Ethics of File Reviews & IME's

Psychologists: This 4 credit ethics course is the most expensive one on our website, but it is also the best deal. You'll get 4 Ethics CE PLUS the names of over 70 referral sources who send out referrals for medical records file review and/or independent medical examination (IME) work. The only comparable course that exists that does this is the once-a-year SEAK workshop (and they aren't APA approved, don't offer ethics credits and cost over $1,000).

By including the referral source list for you, this course not only gives you 4 ethics credits-- it pays for itself by giving you the tools to generate great referrals for file review and/or IME work.

Medical File Review and IME's are a great way to supplement your income. You can make more money and spend more time at home through file reviews and/or IME's. You can find a more independent lifestyle or supplement your retirement income with interesting work. You can learn more about this type of work at

In this course, psychologist Dr. Todd Finnerty will provide commentary for you related to the APA Ethics Code and the APA Specialty Guidelines for Forensic Psychology. The course is based on reading two PDFs and answering 41 True/False questions. The quiz questions appear in the text alongside the content they are based on and also include page number references. Dr. Finnerty has performed file reviews on disability claims since 2004.

Course Objectives:
• Participants will be able to list ethical issues involved in medical records file reviews and independent medical examinations
• Participants will be able to recognize common logical fallacies
• Participants will be able to apply the APA ethics code to reviews and IME’s
• Participants will be able to describe the Specialty Guidelines for Forensic Psychology

Who butters your bread? There is an idiom “know which side your bread is buttered on.” It essentially boils down to knowing who to be nice to in order to benefit yourself. However, leading with “what will butter my bread?” has rarely been a successful ethical decision-making strategy. I’d also like to think that most of us are able to manage those impulses and maintain an ethical framework for decision-making.

However, the judge in the case Maiden v. Aetna (N.D Indiana) 2016 WL 81489 essentially accused the psychologist consulting for the disability insurance company of knowing what side his bread was buttered on. In Maiden v. Aetna there was an allegation that the reviewing doctors were biased in favor of Aetna because Aetna paid them. The judge wrote in relation to these independent consultants that “one might reasonably wonder just how independent the reviewers [the judge named them specifically] really are. Their bread has been buttered by Aetna before; each of them has been hired by Aetna multiple times to conduct these kinds of disability reviews.” There was concerns that the reviewers cherry-picked evidence in favor of Aetna. The judge noted that a consultant “may have financial incentive to be hard-nosed in his claims evaluation…”

Taking an approach like the judge suggests would be contrary to our ethical principles, standards and guidelines. For example, in the Specialty Guidelines for Forensic Psychology Guideline 1.02 it notes forensic practitioners “strive for accuracy, impartiality, fairness, and independence.” It notes “forensic practitioners recognize the adversarial nature of the legal system and strive to treat all participants and weigh all data, opinions, and rival hypotheses impartially. When conducting forensic examinations, forensic practitioners strive to be unbiased and impartial, and avoid partisan presentation of unrepresentative, incomplete, or inaccurate evidence that might mislead finders of fact.”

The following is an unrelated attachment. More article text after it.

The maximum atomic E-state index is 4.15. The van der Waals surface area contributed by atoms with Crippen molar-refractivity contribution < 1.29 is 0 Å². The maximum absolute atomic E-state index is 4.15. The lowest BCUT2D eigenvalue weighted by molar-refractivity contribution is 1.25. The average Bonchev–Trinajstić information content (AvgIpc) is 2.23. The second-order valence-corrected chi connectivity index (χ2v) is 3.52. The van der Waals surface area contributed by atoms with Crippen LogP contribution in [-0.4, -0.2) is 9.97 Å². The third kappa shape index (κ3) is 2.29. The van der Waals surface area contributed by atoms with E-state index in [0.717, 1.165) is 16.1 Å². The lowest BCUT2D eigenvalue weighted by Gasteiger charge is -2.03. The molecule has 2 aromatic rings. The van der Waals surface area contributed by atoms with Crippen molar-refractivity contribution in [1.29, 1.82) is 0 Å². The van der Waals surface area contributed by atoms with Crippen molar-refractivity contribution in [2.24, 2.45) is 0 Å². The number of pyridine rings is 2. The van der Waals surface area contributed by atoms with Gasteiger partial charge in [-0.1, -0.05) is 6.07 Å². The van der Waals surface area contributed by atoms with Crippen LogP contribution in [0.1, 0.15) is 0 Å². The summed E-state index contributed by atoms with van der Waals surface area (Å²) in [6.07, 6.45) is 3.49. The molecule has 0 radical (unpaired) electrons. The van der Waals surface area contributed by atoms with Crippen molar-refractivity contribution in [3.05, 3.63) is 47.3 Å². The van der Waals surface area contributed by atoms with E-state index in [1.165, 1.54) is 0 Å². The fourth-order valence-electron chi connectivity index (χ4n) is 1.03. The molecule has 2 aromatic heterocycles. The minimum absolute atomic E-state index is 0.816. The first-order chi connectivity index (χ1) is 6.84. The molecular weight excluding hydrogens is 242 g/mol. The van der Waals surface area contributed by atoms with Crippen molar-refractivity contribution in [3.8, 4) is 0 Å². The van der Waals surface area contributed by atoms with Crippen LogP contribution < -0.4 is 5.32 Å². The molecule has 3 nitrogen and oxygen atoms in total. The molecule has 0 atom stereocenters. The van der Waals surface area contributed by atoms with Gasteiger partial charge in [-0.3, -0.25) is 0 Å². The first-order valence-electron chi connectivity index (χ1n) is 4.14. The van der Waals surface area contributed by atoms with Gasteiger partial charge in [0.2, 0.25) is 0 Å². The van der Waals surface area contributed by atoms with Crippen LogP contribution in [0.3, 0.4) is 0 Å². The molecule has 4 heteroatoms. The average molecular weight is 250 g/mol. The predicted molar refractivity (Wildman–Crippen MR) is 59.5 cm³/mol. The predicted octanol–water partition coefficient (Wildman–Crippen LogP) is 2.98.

The potential ethical concerns of knowing which side your bread is buttered on doesn’t only impact the consultant. The treating provider also has factors working on them. They may perceive an advocacy duty to the patient. They are also, of course, being paid by the patient. More compellingly, they may fear a negative impact on the treatment relationship and a potential reprisal from their patient such as a board complaint or malpractice lawsuit. Their resulting risk-management approach may be to keep their patient happy and offer favorable opinions for their patient centered primarily on their self-report. This risk management/advocacy perspective from a treating provider can potentially impact the opinions a treatment provider offers. However, this also can put a treatment provider at ethical risk. Treating providers should be careful of situations where multiple relationships may arise. They may begin to perform the dual role of forensic expert offering opinions while also trying to maintain a treatment relationship and advocate for their patient. This can lead to ethics problems. The Specialty Guidelines for Forensic Psychology Guideline 4.02.01: Therapeutic-Forensic Role Conflicts notes “providing forensic and therapeutic psychological services to the same individual or closely related individuals involves multiple relationships that may impair objectivity and/or cause exploitation or other harm.” Psychologists are to “make reasonable efforts to refer the request to another qualified provider.” Treating providers should be very cautious in relation to how they respond to requests from their patients to offer forensic-oriented opinions.